POLITICS

These Wobbly Democrats Could Stop The Anti-Iran Deal Bill In Its Tracks

Now that Democrats have 34 votes, could they get 41?

WASHINGTON -- Back in early August, before Sen. Sheldon Whitehouse (D-R.I.) even announced his own position on the Iran deal, he speculated that there may end up being enough votes in the Senate to block the GOP effort to kill the deal before it even made it to the president's desk.

Republicans in Congress could pass an initial resolution of disapproval of the Iran deal, which lifts sanctions on the country in return for Iran dismantling its nuclear infrastructure and agreeing to nuclear inspections. If the anti-deal bill passed, President Barack Obama would veto it. The conventional wisdom in Washington was that the best Democrats could do in that scenario was secure 34 votes, the number needed to sustain a presidential veto. But now that 34 Democrats have come forward, the notion that deal-supporters could muster 41 -- the number needed to filibuster and stop a bill in the Senate -- is no longer far-fetched.

Stopping the disapproval resolution in the Senate would save Obama -- and, not incidentally, the United States -- from the global embarrassment of congressional disapproval, however meaningless legally, of the deal.

Here are the fence-sitting Democrats who could stop the GOP push cold in the Senate. A full list of Democrats who have announced their support for the deal can be found at the end of this article.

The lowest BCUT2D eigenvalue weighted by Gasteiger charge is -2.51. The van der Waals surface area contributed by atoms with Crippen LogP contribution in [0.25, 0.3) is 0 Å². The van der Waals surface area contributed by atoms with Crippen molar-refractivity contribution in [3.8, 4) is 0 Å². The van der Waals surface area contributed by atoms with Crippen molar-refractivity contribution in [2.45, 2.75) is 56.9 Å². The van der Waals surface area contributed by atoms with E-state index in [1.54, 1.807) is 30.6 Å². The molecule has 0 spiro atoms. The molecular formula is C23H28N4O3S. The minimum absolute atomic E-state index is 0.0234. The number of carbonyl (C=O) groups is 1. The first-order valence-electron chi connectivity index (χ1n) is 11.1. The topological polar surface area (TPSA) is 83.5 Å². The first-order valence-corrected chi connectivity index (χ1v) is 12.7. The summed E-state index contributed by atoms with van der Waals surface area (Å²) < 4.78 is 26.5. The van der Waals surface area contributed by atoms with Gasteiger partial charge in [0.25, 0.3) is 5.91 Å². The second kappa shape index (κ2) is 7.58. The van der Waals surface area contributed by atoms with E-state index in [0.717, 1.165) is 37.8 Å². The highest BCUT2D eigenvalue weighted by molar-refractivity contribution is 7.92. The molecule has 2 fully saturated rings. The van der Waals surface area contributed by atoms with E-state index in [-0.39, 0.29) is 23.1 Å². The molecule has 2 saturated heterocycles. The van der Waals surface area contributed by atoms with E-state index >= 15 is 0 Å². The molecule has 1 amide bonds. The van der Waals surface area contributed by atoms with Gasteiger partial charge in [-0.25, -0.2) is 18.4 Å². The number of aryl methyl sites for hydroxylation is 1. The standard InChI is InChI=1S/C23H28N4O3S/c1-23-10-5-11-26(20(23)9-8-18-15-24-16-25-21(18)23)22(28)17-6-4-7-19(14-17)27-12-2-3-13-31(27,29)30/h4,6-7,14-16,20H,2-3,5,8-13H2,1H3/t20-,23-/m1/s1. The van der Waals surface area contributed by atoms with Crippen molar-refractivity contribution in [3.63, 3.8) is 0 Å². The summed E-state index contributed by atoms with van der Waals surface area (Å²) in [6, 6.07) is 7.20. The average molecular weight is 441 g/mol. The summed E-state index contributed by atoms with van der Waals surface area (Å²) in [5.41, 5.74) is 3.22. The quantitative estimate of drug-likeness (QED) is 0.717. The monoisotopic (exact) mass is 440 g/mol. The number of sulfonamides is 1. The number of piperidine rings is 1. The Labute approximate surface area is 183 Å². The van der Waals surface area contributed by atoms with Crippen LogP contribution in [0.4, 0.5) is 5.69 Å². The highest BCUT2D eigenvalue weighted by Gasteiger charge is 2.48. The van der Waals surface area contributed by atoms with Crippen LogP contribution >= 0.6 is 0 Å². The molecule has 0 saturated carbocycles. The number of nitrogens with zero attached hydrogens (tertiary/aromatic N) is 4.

VERY LIKELY YES, BUT NOT OFFICIALLY SO (1)

Joe Manchin (W.Va.) @Sen_JoeManchin

The red-state Democrat has said he is leaning towards backing the agreement. "Everybody says there is a better deal," he told MSNBC’s “Morning Joe” in late July. "What options are on the table or even basically discussed I could consider voting for?

"I'm leaning very strongly to saying, OK, let's try going along with the P5+1,” he continued, referring to the U.S., Britain, France, Germany, Russia and China, which collectively negotiated the deal with Iran.

Manchin backed two rounds of sanctions legislation in the past two years that were opposed by the Obama administration, which claimed that the timing of the sanctions could upend the negotiations with Iran. However, the senator eventually withdrew his support for one of the bills, citing a desire to give the negotiators a chance to succeed.  

ON THE FENCE, BUT BEING LOBBIED HEAVILY (5)

Richard Blumenthal (Conn.) @SenBlumenthal
Blumenthal was an original co-sponsor of the two consecutive efforts to pass additional sanctions in the midst of negotiations. However, his July 14 reaction to the deal was neutral: "I welcome the announcement of an agreement with Iran after a long and difficult diplomatic road,” he said. "While our common hope may be that diplomacy has succeeded in barring an Iranian path to nuclear weapons capability, Congress must apply exacting standards and strict scrutiny, especially given Iran’s history of deceit and international law violations."

Maria Cantwell (Wash.) @SenatorCantwell
“It’s a really busy time around here and people are trying to do other things,” Cantwell told Politico shortly before the August recess. “And so if you don’t have to decide in the next two days, then people will take their time.” Cantwell has given no other public indication of how she’ll vote.

Gary Peters (Mich.) @Peters4Michigan

 Peters has not yet issued a statement on the Iran deal, but was a co-sponsor on the most recent sanctions legislation. As the lone freshman Democrat, Peters is unlikely to make waves by breaking with a president of his party on the cornerstone of the administration's foreign policy agenda.